Along the Nile River, through a region of geographic extremes varying from sandy desert to tropical forest, Sudanese culture combines the lifestyles, traditions, and ideals of nearly 580 ethnic groups, speaking 145 distinct languages. Built upon the remnants of time-honored civilizations, Sudan is home to the ancient city of Kerma, the ruins of Old Dongola, and the Nubian Pyramids in Meroe, all of which contributed to today’s multicultural Sudan.

While facing some challenges, you and other incredible members of the Young African Leaders Initiative (YALI) Network are dedicated to improving Sudan’s future and implementing meaningful change. In recognition of all your work, Sudan is the YALI Network #CountryoftheWeek!

Keep reading for three inspiring stories in which Network members are spreading awareness about climate change, empowering Sudanese youth, and encouraging civic engagement.

Spreading awareness about climate change

Adults sitting in school desks holding YALINetwork certificatesAfter completing YALI Network Online Courses, Mutasim Essa Abdallah Adam made a personal promise to share his knowledge with the local community. “I am a young Sudanese man driven by energy that keeps me going and fill[s] me with happiness, excitement, and anticipation to help people in my community through education and sharing [knowledge] for the benefits of both people and our environment,” he explains.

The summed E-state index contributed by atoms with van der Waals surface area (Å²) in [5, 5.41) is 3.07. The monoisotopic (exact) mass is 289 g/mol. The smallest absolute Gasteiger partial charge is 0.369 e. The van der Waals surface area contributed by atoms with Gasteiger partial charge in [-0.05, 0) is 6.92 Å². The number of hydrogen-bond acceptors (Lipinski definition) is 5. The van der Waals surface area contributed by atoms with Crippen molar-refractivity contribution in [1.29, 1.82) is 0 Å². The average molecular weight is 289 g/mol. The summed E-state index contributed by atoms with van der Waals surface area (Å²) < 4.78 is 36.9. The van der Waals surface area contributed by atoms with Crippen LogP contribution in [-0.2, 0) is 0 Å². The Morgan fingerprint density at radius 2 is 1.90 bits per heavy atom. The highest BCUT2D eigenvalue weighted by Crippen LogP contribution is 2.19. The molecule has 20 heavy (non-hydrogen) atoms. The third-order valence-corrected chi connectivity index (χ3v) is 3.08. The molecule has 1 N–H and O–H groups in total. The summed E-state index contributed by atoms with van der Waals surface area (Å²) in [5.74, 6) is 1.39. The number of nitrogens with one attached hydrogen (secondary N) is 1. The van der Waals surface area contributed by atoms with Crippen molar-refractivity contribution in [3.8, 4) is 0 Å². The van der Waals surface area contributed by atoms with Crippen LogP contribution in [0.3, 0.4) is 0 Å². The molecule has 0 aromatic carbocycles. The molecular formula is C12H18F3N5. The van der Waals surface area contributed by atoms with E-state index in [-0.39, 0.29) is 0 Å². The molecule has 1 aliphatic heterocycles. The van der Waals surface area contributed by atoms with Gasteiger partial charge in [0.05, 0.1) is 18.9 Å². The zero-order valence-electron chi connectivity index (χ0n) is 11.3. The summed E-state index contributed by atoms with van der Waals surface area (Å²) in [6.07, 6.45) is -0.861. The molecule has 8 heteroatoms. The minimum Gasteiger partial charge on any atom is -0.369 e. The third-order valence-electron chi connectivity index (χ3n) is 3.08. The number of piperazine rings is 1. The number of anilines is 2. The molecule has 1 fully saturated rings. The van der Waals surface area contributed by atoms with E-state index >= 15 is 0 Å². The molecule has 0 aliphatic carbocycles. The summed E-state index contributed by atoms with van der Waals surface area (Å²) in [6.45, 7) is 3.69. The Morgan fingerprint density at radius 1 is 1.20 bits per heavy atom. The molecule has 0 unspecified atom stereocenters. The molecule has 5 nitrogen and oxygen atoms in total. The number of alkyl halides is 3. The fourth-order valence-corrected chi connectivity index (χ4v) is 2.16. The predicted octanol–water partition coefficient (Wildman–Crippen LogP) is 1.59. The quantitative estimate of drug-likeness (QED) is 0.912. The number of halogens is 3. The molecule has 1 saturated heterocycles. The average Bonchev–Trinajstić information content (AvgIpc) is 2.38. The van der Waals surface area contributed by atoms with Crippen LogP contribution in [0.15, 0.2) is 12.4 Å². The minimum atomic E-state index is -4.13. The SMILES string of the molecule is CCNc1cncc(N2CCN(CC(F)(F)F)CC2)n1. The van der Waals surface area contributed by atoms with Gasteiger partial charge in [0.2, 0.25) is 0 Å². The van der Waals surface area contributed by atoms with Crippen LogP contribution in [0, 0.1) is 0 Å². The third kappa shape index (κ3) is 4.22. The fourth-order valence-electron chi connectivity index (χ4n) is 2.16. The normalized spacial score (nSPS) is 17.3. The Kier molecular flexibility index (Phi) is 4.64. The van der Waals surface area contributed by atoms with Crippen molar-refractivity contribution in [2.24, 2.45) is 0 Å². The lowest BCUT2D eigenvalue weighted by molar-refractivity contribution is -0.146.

Mutasim organized a #YALILearns event to increase awareness of the Network and its available resources. “The opportunity was a lifetime experience for me,” he says. At the event, attendees discussed how Sudanese people can develop leadership skills, and he explained the importance of understanding climate change.

The event required extensive logistical preparation, such as acquiring a space in which to host guests, as well as encouraging 21 individuals from various academic and professional backgrounds to attend. “I am a flexible leader as I was able to listen to my participants’ ideas and suggestions during the session. [I]n addition, [I] inspired participants to engage in the discussion, … [and] I was able to gain respect and credibility during the event.”

Mutasim plans to hold many events in the future saying, “This event [was] … part of my personal [commitment to] an ongoing effort, [and I] will continue … to … [focus] on a new category of YALI Network Online Courses [that] address some of the pressing issues facing Africa today… [and offer] insight and positive solutions for young Sudanese leaders.”

Empowering Sudanese youth

Since becoming a YALI Network member, Fathelrhman Mohammed has maintained strong connections with other participants throughout Sudan and the region at large. “My focus has been empowering other young leaders and work[ing] with them to bring lasting, positive change [to] the community [and our nation],” he says.Man speaking into microphone in front of stage holding musical instruments